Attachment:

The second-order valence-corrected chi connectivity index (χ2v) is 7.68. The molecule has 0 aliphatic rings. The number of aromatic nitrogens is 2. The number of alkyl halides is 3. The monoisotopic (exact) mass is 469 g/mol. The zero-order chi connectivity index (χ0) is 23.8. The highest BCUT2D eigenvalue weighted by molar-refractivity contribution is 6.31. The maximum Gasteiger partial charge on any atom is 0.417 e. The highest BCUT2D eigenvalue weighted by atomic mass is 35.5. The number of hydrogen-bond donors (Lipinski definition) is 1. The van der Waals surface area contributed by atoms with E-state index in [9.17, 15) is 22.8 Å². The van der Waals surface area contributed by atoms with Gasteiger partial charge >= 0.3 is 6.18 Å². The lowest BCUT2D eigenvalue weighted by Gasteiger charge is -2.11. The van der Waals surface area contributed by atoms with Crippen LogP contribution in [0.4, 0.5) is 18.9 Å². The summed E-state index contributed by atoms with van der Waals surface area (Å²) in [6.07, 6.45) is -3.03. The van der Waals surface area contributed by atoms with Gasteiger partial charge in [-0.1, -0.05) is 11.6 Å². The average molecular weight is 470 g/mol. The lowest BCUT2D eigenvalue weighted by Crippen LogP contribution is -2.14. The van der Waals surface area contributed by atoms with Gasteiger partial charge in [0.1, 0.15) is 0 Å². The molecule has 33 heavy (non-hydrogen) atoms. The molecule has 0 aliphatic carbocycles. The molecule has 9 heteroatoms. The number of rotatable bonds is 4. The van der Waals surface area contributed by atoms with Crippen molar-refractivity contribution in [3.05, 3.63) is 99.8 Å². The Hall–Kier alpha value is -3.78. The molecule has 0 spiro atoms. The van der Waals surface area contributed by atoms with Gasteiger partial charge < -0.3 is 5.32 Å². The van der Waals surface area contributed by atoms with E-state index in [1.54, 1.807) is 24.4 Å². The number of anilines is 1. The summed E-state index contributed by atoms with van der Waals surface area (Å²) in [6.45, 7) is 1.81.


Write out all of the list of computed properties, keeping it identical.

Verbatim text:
The second-order valence-corrected chi connectivity index (χ2v) is 7.68. The molecule has 0 aliphatic rings. The number of aromatic nitrogens is 2. The number of alkyl halides is 3. The monoisotopic (exact) mass is 469 g/mol. The zero-order chi connectivity index (χ0) is 23.8. The highest BCUT2D eigenvalue weighted by molar-refractivity contribution is 6.31. The maximum Gasteiger partial charge on any atom is 0.417 e. The highest BCUT2D eigenvalue weighted by atomic mass is 35.5. The number of hydrogen-bond donors (Lipinski definition) is 1. The van der Waals surface area contributed by atoms with E-state index in [9.17, 15) is 22.8 Å². The van der Waals surface area contributed by atoms with Gasteiger partial charge >= 0.3 is 6.18 Å². The lowest BCUT2D eigenvalue weighted by Gasteiger charge is -2.11. The van der Waals surface area contributed by atoms with Crippen LogP contribution in [0.4, 0.5) is 18.9 Å². The summed E-state index contributed by atoms with van der Waals surface area (Å²) in [6.07, 6.45) is -3.03. The van der Waals surface area contributed by atoms with Gasteiger partial charge in [-0.1, -0.05) is 11.6 Å². The average molecular weight is 470 g/mol. The lowest BCUT2D eigenvalue weighted by Crippen LogP contribution is -2.14. The van der Waals surface area contributed by atoms with Gasteiger partial charge in [0.1, 0.15) is 0 Å². The molecule has 33 heavy (non-hydrogen) atoms. The molecule has 0 aliphatic carbocycles. The molecule has 9 heteroatoms. The number of rotatable bonds is 4. The van der Waals surface area contributed by atoms with Crippen molar-refractivity contribution in [3.05, 3.63) is 99.8 Å². The Hall–Kier alpha value is -3.78. The molecule has 0 spiro atoms. The van der Waals surface area contributed by atoms with Gasteiger partial charge < -0.3 is 5.32 Å². The van der Waals surface area contributed by atoms with E-state index in [1.54, 1.807) is 24.4 Å². The number of anilines is 1. The summed E-state index contributed by atoms with van der Waals surface area (Å²) in [6.45, 7) is 1.81.